I had signed up for Black Canyons months ago hoping for a sunny escape from the PNW. Little did I know the snow and cold we would have! After 2 weeks of running in snowy and slick conditions, the trip was a very welcomed change of scenery. When Scarlett, Mitch and I arrived Thursday, Phoenix was cold and wet – not exactly what we hoped for. Even race morning started with wind and rain, 30 degrees, and lots of thick clay mud that coated your shoes with extra weight. Watching Mitch and the other 100k runners start under stormy pre-dawn skies, strong winds and a little patch of hail made me really nervous for what the day would bring. The course had to be rerouted because of high water in the Agua Fria river which would have been unsafe to cross. Looking at the maps it appeared we would cross multiple other rivers (I had no idea just how wet we would get in those). With big swings in temperature from start to finish and the possibility of getting pretty wet, it was hard to decide what to wear. In the 90 minute wait from the 100k to the 60k start, the sun came up, the skies cleared, and the weather started to look a lot more promising. I did a mile warm up jog and felt a big knot in my left calf. Unsure what caused it, I brushed it off figuring it would go away once I started racing. I finalized layers with Scarlett who wisely convinced me to wear a lot less and lined up for the start.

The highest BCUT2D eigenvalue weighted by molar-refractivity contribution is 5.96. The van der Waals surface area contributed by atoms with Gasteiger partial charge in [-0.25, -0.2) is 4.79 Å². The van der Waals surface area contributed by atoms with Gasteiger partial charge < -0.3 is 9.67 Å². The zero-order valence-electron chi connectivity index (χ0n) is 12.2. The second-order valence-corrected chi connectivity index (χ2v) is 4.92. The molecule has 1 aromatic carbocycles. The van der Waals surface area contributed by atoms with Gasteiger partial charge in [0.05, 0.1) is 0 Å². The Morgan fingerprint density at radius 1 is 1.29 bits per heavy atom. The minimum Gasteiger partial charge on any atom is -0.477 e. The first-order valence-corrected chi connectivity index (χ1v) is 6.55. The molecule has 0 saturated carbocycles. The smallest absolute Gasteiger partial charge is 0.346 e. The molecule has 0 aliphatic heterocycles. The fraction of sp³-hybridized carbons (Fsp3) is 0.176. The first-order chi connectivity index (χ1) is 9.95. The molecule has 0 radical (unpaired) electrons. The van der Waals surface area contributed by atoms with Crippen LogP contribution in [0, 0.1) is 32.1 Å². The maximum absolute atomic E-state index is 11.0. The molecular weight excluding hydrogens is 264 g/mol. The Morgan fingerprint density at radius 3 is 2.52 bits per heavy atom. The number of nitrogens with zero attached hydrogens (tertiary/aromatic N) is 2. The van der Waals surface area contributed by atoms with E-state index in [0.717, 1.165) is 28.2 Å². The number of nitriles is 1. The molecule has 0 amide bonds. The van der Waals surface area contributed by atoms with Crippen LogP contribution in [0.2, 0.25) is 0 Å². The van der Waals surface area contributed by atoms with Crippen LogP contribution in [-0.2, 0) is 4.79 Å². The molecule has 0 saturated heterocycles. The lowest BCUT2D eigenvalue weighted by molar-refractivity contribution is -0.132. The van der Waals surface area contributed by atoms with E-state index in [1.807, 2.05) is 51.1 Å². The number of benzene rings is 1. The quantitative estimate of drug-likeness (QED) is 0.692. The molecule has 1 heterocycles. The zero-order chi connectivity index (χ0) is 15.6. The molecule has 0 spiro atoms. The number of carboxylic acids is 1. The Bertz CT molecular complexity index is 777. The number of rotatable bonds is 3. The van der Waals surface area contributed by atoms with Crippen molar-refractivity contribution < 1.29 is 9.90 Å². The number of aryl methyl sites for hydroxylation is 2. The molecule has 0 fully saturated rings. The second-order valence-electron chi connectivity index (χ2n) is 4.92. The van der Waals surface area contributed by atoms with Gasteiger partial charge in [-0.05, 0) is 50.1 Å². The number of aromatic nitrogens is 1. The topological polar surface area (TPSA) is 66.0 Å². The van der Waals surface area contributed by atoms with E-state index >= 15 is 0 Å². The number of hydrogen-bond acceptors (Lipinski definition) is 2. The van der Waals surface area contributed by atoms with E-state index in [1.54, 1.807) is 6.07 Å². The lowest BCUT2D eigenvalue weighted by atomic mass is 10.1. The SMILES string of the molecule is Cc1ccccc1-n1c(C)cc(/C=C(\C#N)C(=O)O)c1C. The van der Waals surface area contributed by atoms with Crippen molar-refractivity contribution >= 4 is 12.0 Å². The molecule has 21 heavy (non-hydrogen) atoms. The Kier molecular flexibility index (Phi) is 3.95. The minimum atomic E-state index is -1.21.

The first few miles were dirt road which was a muddy mess from the rain, but we moved onto single track soon after which was in much better condition. My calf cramp didn’t go away and when we waded through cold water at mile 3 my legs got really heavy. I told myself rough patches can’t last all day, so just try to keep moving. It took about an hour for things to turn around. We hit some nice smooth single track, I took some gels, and I was able to get some momentum again. The rough patch had left me in no man’s land but I remembered I had my iPod shuffle in my vest pocket so I stuck in one headphone and immediately felt more relaxed. I started passing 100k runners around mile 10. It was nice to have someone out on the trail with me, but as the race progressed, passing people on single track got to be fairly frustrating. I had a bunch of little dizzy/bonky sections but stuck with my fueling plan and managed to keep getting it in. The direct sun made it warm up significantly so I stuffed my mittens and arm sleeves in my shorts pocket. I knew Scarlett was waiting at the Bumble Bee aid station at mile 19 and that she was hoping I would be there before 3 hours so she could leave to crew Mitch’s next stop. I pushed the pace as best I could and made it through in under 3, but two women passed me right before we arrived. A quick bottle exchange, dropped my winter gear, Scarlett gave a little pep talk, and I was off again.